• o 3.2 Structure o 3.3 Types o 3.4 Roles o 3.5 Need of venture capital o 3.6 Structure of the funds o 3.7 Compensation o 3.8 Main alternatives to venture capital 4 Geographical differences o 4.1 United States o 4.2 Canada o 4.3 Europe o 4.4 Israel o 4.5 Asia o 4.6 Middle East and North Africa 5 Confidential information 6 Popular culture 7 See also 8 Notes 9 References 10 External links [edit]History A venture may be defined as a project prospective of converted into a process with an adequate assumed risk and investment. With few exceptions, private equity in the first half of the 20th century was the domain of wealthy individuals and families. The Vanderbilts, Whitneys, Rockefellers, and Warburgs were notable investors in private companies in the first half of the century. In 1938, Laurance S. Rockefeller helped finance the creation of both Eastern Air Lines andDouglas Aircraft, and the Rockefeller family had vast holdings in a variety of companies. Eric M. Warburg founded E.M. Warburg & Co. in 1938, which would ultimately become Warburg Pincus, with investments in both leveraged buyoutsand venture capital. [edit]Origins of modern private equity Before World War II, money orders (originally known as "development capital") were primarily the domain of wealthy individuals and families. It was not until after World War II that what is considered today to be true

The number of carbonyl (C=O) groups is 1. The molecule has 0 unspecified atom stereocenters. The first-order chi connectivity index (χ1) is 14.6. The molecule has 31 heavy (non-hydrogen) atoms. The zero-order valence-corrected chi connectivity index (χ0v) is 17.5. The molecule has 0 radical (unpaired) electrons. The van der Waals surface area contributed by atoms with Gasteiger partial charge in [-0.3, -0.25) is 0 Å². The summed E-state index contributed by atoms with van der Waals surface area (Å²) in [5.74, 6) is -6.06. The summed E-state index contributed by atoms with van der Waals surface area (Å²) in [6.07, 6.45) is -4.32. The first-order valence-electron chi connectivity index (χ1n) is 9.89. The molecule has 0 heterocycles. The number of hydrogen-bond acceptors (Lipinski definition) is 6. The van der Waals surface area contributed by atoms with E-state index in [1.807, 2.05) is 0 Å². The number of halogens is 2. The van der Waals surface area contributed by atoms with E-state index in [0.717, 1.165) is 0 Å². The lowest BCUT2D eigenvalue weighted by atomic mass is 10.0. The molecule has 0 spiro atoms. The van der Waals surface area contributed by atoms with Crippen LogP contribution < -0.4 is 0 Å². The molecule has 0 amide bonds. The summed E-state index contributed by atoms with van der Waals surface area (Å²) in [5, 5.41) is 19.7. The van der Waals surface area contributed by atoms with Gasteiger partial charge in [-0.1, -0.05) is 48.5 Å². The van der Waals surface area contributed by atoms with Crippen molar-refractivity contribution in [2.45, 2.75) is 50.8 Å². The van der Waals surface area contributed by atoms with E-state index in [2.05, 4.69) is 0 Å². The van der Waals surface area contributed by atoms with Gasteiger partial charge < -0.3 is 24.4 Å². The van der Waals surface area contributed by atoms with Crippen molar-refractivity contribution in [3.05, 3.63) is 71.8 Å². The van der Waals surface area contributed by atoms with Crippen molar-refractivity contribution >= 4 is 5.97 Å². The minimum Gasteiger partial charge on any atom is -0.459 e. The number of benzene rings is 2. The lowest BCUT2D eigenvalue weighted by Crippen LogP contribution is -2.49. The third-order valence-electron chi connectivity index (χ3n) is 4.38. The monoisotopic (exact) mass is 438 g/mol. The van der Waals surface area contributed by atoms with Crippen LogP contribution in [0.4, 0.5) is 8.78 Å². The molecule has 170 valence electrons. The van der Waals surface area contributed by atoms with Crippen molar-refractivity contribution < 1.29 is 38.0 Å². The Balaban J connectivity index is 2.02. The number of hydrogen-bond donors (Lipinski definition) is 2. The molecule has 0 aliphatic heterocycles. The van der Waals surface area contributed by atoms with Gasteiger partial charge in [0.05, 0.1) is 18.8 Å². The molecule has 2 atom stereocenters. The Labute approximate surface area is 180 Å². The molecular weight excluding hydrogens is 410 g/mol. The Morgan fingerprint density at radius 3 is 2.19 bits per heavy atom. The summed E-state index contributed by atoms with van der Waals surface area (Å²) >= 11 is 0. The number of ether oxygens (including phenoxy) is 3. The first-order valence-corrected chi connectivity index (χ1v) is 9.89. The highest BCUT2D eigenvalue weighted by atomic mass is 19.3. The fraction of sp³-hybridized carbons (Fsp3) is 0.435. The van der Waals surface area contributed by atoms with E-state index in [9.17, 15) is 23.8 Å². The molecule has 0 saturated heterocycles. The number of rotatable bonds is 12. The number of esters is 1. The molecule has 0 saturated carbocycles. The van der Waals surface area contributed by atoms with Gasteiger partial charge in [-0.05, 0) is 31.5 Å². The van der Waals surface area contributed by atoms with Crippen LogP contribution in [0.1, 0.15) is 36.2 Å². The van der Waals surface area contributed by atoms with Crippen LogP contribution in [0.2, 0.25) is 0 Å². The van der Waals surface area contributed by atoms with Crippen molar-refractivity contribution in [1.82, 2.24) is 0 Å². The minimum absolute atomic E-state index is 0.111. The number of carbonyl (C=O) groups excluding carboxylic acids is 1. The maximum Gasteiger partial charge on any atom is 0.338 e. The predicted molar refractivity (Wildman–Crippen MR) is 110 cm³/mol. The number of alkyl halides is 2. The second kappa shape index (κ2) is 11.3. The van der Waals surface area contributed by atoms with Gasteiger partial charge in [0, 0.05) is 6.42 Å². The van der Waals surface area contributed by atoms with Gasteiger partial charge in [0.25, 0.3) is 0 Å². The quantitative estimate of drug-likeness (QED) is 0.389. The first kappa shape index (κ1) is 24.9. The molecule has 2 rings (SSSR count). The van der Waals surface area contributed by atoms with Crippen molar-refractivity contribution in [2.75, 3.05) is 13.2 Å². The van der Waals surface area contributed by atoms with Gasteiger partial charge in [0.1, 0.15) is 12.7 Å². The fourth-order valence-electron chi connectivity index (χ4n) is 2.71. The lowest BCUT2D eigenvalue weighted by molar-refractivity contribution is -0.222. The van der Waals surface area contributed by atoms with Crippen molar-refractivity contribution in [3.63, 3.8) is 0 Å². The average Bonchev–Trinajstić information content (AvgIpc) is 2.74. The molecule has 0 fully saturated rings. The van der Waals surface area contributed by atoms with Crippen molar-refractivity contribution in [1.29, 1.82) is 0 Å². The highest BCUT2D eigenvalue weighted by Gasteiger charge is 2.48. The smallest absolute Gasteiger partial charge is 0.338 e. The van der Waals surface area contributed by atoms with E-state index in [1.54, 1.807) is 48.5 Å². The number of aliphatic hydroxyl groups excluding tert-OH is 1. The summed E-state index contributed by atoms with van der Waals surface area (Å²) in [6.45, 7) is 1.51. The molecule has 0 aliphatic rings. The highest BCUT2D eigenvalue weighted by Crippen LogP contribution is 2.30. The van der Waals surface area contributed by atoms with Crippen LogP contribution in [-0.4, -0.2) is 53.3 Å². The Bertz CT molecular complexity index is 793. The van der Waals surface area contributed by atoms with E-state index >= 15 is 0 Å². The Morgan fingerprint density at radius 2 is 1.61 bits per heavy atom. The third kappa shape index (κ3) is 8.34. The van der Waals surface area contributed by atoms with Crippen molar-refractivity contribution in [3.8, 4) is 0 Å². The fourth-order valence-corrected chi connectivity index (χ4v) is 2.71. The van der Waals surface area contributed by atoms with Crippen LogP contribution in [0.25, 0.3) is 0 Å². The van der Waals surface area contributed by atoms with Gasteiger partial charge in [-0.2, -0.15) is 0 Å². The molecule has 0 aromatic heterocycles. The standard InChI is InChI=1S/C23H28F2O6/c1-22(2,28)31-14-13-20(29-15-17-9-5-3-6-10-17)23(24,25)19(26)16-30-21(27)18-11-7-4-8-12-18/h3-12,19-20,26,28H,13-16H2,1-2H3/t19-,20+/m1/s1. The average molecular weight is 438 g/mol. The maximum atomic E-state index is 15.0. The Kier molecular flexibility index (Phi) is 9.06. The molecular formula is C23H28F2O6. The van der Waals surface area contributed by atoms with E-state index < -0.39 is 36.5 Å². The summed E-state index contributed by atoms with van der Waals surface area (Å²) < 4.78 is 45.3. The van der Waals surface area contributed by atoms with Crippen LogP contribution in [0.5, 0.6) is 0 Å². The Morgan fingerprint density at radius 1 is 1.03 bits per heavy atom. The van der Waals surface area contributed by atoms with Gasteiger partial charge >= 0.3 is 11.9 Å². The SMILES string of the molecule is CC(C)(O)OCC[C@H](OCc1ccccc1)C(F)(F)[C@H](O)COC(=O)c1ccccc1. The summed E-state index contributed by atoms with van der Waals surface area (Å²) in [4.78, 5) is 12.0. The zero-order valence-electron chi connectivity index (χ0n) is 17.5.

• private equity investments began to emerge marked by the founding of the first two venture capital firms in 1946: American Research and Development Corporation. (ARDC) and J.H. Whitney & Company.[5][6] ARDC was founded by Georges Doriot, the "father of venture capitalism"[7] (former dean of Harvard Business Schooland founder of INSEAD), with Ralph Flanders and Karl Compton (former president of MIT), to encourage private sector investments in businesses run by soldiers who were returning from World War II. ARDC's significance was primarily that it was the first institutional private equity investment firm that raised capital from sources other than wealthy families although it had several notable investment successes as well.[8] ARDC is credited with the first trick when its 1957 investment of $70,000 in Digital Equipment Corporation (DEC) would be valued at over $355 million after the company's initial public offering in 1968 (representing a return of over 1200 times on its investment and an annualized rate of returnof 101%).[9] Former employees of ARDC went on and established several prominent venture capital firms including Greylock Partners (founded in 1965 by Charlie Waite and Bill Elfers) and Morgan, Holland Ventures, the predecessor of Flagship Ventures (founded in 1982 by James Morgan).[10] ARDC continued investing until 1971 with the retirement of Doriot. In 1972, Doriot merged ARDC with Textron after having invested in over 150 companies. J.H. Whitney & Company was founded by John Hay Whitney and his partner Benno Schmidt. Whitney had been investing since the 1930s, founding Pioneer Pictures in 1933 and acquiring a 15% interest in Technicolor Corporationwith his cousin Cornelius Vanderbilt Whitney. By far Whitney's most famous investment was in Florida Foods Corporation. The company developed an innovative method for delivering nutrition to American soldiers, which later came to be known as Minute Maid orange juice and was sold to The Coca-Cola Company in 1960. J.H. Whitney & Company continues to make investments in leveraged buyout transactions and raised $750 million for its sixthinstitutional private equity fund in 2005. [edit]Early venture capital and the growth of Silicon Valley